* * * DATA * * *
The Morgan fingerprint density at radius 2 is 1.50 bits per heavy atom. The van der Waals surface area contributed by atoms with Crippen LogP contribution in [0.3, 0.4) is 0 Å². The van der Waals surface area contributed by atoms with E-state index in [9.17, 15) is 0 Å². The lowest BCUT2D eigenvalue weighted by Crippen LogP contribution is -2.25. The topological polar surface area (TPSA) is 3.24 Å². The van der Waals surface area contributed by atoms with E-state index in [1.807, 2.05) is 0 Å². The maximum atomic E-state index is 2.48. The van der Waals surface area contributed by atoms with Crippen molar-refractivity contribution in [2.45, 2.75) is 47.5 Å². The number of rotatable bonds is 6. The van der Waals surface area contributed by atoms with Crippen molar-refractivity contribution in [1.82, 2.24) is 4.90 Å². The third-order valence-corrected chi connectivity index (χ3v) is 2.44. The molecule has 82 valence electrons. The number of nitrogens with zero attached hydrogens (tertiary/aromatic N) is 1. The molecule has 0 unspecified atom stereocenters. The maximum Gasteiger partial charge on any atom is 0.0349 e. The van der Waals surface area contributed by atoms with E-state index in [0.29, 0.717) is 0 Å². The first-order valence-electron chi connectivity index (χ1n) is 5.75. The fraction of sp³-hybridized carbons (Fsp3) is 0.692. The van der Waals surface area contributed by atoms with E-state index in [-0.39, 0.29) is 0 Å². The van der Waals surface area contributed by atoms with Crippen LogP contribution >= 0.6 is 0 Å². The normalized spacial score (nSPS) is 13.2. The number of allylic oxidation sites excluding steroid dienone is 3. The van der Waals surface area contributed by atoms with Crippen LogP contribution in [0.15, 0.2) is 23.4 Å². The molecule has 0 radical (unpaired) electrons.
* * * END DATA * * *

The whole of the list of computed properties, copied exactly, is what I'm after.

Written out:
The Morgan fingerprint density at radius 2 is 1.50 bits per heavy atom. The van der Waals surface area contributed by atoms with Crippen LogP contribution in [0.3, 0.4) is 0 Å². The van der Waals surface area contributed by atoms with E-state index in [9.17, 15) is 0 Å². The lowest BCUT2D eigenvalue weighted by Crippen LogP contribution is -2.25. The topological polar surface area (TPSA) is 3.24 Å². The van der Waals surface area contributed by atoms with E-state index in [1.807, 2.05) is 0 Å². The maximum atomic E-state index is 2.48. The van der Waals surface area contributed by atoms with Crippen molar-refractivity contribution in [2.45, 2.75) is 47.5 Å². The number of rotatable bonds is 6. The van der Waals surface area contributed by atoms with Crippen molar-refractivity contribution in [1.82, 2.24) is 4.90 Å². The third-order valence-corrected chi connectivity index (χ3v) is 2.44. The molecule has 82 valence electrons. The number of nitrogens with zero attached hydrogens (tertiary/aromatic N) is 1. The molecule has 0 unspecified atom stereocenters. The maximum Gasteiger partial charge on any atom is 0.0349 e. The van der Waals surface area contributed by atoms with E-state index in [0.29, 0.717) is 0 Å². The first-order valence-electron chi connectivity index (χ1n) is 5.75. The fraction of sp³-hybridized carbons (Fsp3) is 0.692. The van der Waals surface area contributed by atoms with E-state index in [-0.39, 0.29) is 0 Å². The van der Waals surface area contributed by atoms with Crippen LogP contribution >= 0.6 is 0 Å². The normalized spacial score (nSPS) is 13.2. The number of allylic oxidation sites excluding steroid dienone is 3. The van der Waals surface area contributed by atoms with Crippen LogP contribution in [0.15, 0.2) is 23.4 Å². The molecule has 0 radical (unpaired) electrons.